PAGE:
The skies became increasingly ominous as we headed into the expansive farmlands of Lancaster County with the option to ditch into an available barn balancing the panic of being trapped in a thunderstorm out in open fields. Fortunately, the ominous skies never lived up to their full potential and we never suffered more than some passing showers throughout the event.

The group with whom I rode hovered between three and seven throughout the day, but ultimately settled into just Jan and me riding together for long stretches of the afternoon and evening. As luck would have it, I became extremely fatigued in the final hours of the ride and found myself having to stop every 20-30 minutes to close my eyes for fear of falling asleep on my bike. As a result, our pace slowed to a mere crawl and I felt increasingly sorry for Jan who hung in like a trooper to keep me from crossing the final stretches of the ride alone. It probably would have been more efficient to lie down for a proper nap, but each short rest provided the illusion that I would be able to carry on to the finish without sleeping.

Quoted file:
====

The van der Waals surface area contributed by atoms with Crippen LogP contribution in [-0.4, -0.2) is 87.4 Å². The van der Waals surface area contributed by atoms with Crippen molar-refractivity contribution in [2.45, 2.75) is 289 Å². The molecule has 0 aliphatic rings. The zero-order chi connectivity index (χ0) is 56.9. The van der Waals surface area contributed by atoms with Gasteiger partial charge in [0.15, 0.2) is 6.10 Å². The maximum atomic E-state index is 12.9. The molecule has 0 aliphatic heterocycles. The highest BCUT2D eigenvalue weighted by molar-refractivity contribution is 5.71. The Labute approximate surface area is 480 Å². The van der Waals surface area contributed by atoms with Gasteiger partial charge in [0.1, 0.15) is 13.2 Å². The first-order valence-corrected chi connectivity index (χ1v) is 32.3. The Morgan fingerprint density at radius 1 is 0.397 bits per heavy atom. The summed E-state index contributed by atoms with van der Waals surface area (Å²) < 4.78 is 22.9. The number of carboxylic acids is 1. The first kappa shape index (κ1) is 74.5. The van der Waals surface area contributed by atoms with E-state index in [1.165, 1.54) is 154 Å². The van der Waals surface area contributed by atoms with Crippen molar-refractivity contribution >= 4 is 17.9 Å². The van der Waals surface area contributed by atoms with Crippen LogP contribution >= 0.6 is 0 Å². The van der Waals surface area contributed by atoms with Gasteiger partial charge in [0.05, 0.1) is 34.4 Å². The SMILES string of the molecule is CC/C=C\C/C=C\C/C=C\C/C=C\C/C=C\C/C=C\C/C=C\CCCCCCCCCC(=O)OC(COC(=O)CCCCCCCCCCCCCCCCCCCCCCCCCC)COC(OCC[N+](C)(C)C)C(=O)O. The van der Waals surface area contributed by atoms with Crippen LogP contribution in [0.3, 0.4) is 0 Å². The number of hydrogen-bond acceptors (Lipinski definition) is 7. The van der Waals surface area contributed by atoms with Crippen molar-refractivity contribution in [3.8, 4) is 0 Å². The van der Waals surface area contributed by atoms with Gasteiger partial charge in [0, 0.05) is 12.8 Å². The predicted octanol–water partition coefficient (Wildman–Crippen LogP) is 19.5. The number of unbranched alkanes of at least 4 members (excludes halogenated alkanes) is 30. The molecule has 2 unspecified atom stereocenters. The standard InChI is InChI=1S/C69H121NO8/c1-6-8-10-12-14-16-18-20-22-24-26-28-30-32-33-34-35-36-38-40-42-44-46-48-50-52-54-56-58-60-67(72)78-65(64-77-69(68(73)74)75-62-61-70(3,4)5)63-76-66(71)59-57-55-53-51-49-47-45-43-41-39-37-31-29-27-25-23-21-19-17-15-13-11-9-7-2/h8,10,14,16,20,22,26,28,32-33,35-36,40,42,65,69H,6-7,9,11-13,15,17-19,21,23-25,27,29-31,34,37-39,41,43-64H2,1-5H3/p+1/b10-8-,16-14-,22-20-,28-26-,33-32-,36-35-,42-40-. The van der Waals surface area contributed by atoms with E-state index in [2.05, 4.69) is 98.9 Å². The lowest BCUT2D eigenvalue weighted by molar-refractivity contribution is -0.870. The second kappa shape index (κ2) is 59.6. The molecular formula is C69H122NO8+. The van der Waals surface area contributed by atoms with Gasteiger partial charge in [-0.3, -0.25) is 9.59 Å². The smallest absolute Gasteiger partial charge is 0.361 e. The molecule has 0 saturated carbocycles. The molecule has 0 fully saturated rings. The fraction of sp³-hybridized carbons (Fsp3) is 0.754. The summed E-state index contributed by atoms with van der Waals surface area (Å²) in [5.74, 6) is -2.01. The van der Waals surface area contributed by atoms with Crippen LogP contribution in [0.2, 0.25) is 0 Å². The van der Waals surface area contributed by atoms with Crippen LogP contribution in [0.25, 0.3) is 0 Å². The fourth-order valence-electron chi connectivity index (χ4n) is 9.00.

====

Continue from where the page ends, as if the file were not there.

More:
As we slowly turned our cranks on the final approach to Quakertown, we saw lights approaching from the rear and were rejoined by two additional riders who had been following at a slightly slower pace. When we finally arrived at the hostel, the clock would confirm that it took us just over 24 hours to complete a ride I had planned to finish in 20. So much for muscle memory. I guess my lack of training and sleep during this busy spring caught up with me.

Up Next: the Catskills SR600 in two weeks. 30,000+ feet of climbing in 600K. What am I thinking?